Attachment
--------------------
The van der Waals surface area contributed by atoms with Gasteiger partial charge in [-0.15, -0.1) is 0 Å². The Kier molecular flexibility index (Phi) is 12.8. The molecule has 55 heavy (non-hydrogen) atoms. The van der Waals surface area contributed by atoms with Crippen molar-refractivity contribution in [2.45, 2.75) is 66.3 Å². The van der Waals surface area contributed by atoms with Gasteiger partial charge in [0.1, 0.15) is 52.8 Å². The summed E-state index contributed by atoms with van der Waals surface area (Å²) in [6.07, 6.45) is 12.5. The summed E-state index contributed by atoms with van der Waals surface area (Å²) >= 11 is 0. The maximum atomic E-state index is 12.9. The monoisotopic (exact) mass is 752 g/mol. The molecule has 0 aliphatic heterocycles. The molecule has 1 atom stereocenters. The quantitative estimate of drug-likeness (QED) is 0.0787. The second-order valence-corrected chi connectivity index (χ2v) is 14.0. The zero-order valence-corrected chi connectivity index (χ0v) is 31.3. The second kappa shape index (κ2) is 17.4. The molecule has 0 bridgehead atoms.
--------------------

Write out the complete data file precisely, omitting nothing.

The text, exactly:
The van der Waals surface area contributed by atoms with Gasteiger partial charge in [-0.15, -0.1) is 0 Å². The Kier molecular flexibility index (Phi) is 12.8. The molecule has 55 heavy (non-hydrogen) atoms. The van der Waals surface area contributed by atoms with Crippen molar-refractivity contribution in [2.45, 2.75) is 66.3 Å². The van der Waals surface area contributed by atoms with Gasteiger partial charge in [0.1, 0.15) is 52.8 Å². The summed E-state index contributed by atoms with van der Waals surface area (Å²) in [6.07, 6.45) is 12.5. The summed E-state index contributed by atoms with van der Waals surface area (Å²) >= 11 is 0. The maximum atomic E-state index is 12.9. The monoisotopic (exact) mass is 752 g/mol. The molecule has 0 aliphatic heterocycles. The molecule has 1 atom stereocenters. The quantitative estimate of drug-likeness (QED) is 0.0787. The second-order valence-corrected chi connectivity index (χ2v) is 14.0. The zero-order valence-corrected chi connectivity index (χ0v) is 31.3. The second kappa shape index (κ2) is 17.4. The molecule has 0 bridgehead atoms.